The British had used the gate to prevent the mutineers from entering the city. Evidence of the struggles is visible today in damage to the existing walls (the damage is presumably cannonball related). Kashmere Gate was the scene of an important assault by the British Army during Indian rebellion of 1857, during which on the morning of 14 September 1857 the bridge and the left leaf of the Gate were destroyed using gunpowder, starting the final assault on the rebels towards the end of Siege of Delhi.[2]

After 1857, the British moved to Civil Lines, and Kashmere Gate became the fashionable and commercial centre of Delhi, a status it lost only after the creation of New Delhi in 1931. In 1965, a section of the Kashmere Gate was demolished to allow faster movement of vehicular traffic. Since then, it has become a protected monument of ASI.[1]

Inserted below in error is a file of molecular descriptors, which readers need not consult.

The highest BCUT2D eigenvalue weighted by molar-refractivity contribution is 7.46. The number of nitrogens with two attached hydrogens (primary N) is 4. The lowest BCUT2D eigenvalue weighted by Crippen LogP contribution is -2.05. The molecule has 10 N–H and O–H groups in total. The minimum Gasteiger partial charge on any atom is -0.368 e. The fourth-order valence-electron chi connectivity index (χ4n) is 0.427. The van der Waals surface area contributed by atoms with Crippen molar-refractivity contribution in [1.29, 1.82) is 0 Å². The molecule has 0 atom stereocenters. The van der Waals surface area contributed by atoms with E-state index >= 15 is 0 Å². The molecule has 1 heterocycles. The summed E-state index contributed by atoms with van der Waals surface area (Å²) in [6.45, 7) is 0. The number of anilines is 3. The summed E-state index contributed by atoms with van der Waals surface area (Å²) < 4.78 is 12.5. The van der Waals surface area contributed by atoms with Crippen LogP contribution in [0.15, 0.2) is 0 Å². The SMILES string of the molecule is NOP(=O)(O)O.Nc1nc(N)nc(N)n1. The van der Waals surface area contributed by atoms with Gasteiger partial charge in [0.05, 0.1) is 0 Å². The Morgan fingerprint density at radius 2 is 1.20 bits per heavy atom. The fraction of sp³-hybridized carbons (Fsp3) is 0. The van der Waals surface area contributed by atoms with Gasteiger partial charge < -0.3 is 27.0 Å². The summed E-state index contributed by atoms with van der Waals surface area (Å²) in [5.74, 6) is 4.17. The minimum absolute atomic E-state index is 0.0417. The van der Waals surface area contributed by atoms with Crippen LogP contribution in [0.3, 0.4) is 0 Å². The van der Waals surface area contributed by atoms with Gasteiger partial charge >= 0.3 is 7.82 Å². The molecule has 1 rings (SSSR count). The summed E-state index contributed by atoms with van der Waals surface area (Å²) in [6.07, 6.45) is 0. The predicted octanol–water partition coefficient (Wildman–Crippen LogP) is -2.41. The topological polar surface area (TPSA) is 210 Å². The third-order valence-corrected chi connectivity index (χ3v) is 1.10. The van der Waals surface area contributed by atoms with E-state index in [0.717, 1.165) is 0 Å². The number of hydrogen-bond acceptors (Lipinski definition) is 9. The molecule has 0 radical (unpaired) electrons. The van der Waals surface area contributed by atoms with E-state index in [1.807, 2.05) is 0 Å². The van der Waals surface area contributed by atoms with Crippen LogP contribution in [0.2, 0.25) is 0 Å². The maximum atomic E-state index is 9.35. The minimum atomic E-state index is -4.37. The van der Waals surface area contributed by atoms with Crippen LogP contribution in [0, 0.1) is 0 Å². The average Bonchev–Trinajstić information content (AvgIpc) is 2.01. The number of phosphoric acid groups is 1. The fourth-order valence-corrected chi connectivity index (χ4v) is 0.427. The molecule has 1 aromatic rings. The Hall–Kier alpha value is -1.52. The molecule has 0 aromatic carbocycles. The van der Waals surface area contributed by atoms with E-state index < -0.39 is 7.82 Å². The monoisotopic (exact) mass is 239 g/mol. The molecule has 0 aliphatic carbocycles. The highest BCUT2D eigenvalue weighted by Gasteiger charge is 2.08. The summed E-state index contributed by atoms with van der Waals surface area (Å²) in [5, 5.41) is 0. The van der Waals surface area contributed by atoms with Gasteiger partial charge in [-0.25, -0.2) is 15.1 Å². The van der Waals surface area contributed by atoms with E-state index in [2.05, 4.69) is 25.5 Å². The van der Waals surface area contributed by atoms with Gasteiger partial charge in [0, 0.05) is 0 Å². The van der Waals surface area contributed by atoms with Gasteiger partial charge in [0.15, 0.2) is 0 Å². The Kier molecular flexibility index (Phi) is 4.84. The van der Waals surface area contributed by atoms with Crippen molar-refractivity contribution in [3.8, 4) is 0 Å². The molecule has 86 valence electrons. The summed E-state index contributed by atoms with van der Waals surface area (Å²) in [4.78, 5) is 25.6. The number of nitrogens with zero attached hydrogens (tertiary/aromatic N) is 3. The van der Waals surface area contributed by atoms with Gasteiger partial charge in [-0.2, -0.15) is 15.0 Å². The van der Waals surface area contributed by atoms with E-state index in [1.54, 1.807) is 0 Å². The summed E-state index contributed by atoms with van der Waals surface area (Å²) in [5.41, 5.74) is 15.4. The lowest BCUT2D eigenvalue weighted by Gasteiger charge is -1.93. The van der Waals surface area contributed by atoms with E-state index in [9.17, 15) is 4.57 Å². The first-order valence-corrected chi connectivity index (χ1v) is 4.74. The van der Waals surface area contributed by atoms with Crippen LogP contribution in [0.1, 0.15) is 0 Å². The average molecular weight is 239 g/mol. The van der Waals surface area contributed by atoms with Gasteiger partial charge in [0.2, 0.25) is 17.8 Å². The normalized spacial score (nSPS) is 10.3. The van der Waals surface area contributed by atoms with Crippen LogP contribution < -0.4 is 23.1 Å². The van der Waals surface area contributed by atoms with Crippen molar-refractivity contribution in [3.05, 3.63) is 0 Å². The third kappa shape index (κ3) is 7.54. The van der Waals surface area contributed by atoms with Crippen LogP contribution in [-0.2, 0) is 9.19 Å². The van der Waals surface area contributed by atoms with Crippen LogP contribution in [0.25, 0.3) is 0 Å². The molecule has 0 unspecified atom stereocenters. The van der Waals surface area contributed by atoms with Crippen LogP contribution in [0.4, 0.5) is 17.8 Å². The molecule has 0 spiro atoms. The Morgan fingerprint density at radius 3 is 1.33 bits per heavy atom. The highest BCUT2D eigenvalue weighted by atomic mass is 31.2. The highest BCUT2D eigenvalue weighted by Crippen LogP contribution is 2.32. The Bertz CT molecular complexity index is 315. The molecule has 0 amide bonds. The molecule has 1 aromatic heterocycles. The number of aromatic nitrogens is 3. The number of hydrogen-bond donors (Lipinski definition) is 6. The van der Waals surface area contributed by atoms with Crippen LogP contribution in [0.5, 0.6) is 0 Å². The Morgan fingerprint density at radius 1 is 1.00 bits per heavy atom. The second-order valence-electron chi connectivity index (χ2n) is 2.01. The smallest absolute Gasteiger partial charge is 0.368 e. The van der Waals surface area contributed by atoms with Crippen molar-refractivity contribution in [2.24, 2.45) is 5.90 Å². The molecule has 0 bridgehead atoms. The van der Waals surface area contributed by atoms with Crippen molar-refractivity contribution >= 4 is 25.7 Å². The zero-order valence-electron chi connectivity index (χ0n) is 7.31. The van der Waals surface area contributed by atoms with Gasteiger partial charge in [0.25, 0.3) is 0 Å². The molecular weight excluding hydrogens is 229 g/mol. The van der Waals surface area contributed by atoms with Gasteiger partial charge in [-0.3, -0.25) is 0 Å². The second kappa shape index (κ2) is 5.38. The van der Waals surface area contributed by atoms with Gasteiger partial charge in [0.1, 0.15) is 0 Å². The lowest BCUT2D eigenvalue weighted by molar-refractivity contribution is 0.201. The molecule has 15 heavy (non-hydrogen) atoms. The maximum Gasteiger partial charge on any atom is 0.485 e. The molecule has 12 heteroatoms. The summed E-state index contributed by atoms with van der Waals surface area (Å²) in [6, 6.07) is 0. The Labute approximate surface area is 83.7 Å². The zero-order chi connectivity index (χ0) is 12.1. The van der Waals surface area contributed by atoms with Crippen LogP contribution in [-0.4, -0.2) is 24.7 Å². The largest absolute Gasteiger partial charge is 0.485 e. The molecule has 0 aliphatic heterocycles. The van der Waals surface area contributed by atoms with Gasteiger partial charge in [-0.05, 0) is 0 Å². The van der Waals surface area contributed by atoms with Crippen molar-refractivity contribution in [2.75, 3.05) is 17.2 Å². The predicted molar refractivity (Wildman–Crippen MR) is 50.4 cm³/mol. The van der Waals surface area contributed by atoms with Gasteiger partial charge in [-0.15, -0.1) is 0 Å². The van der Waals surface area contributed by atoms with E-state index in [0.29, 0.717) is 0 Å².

In the early 1910s, employees of the Government of India Press settled around Kashmere Gate, it included a sizable Bengali community, and the community Durga Puja organized by Delhi Durga Puja Samiti that they started in 1910 is the oldest one in Delhi today.[3] The present building of Delhi State Election Commission’s Office on Lothian Road near Kashmiri Gate was built from 1890 to 1891. The two-story building housed St. Stephen's College, Delhi from 1891 until 1941, when it moved to its present campus.[4]

St. James' ChurchEdit

St. James' Church or Skinner's Church, Kashmere Gate, Delhi

St. James Church also known as Skinner's Church, was commissioned by Colonel James Skinner (1778–1841), a distinguished Anglo-Indian military officer, famous for the cavalry regiment Skinner’s Horse. It was designed by Major Robert Smith and built between 1826-36.[5]